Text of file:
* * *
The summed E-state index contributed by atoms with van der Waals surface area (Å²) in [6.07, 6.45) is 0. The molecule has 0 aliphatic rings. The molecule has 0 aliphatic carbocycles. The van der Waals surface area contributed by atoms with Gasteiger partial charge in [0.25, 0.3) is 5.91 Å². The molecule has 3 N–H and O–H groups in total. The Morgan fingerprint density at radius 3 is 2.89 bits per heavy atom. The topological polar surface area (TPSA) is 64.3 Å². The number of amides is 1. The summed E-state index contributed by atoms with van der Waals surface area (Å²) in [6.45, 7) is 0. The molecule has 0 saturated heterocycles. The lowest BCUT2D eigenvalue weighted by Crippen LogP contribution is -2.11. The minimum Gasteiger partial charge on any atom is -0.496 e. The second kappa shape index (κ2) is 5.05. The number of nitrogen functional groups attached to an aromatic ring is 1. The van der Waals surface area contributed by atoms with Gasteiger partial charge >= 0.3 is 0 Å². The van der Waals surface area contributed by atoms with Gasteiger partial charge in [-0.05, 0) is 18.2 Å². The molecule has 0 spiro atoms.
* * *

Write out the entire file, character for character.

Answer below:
The summed E-state index contributed by atoms with van der Waals surface area (Å²) in [6.07, 6.45) is 0. The molecule has 0 aliphatic rings. The molecule has 0 aliphatic carbocycles. The van der Waals surface area contributed by atoms with Gasteiger partial charge in [0.25, 0.3) is 5.91 Å². The molecule has 3 N–H and O–H groups in total. The Morgan fingerprint density at radius 3 is 2.89 bits per heavy atom. The topological polar surface area (TPSA) is 64.3 Å². The number of amides is 1. The summed E-state index contributed by atoms with van der Waals surface area (Å²) in [6.45, 7) is 0. The molecule has 0 saturated heterocycles. The lowest BCUT2D eigenvalue weighted by Crippen LogP contribution is -2.11. The minimum Gasteiger partial charge on any atom is -0.496 e. The second kappa shape index (κ2) is 5.05. The number of nitrogen functional groups attached to an aromatic ring is 1. The van der Waals surface area contributed by atoms with Gasteiger partial charge >= 0.3 is 0 Å². The van der Waals surface area contributed by atoms with Gasteiger partial charge in [-0.05, 0) is 18.2 Å². The molecule has 0 spiro atoms.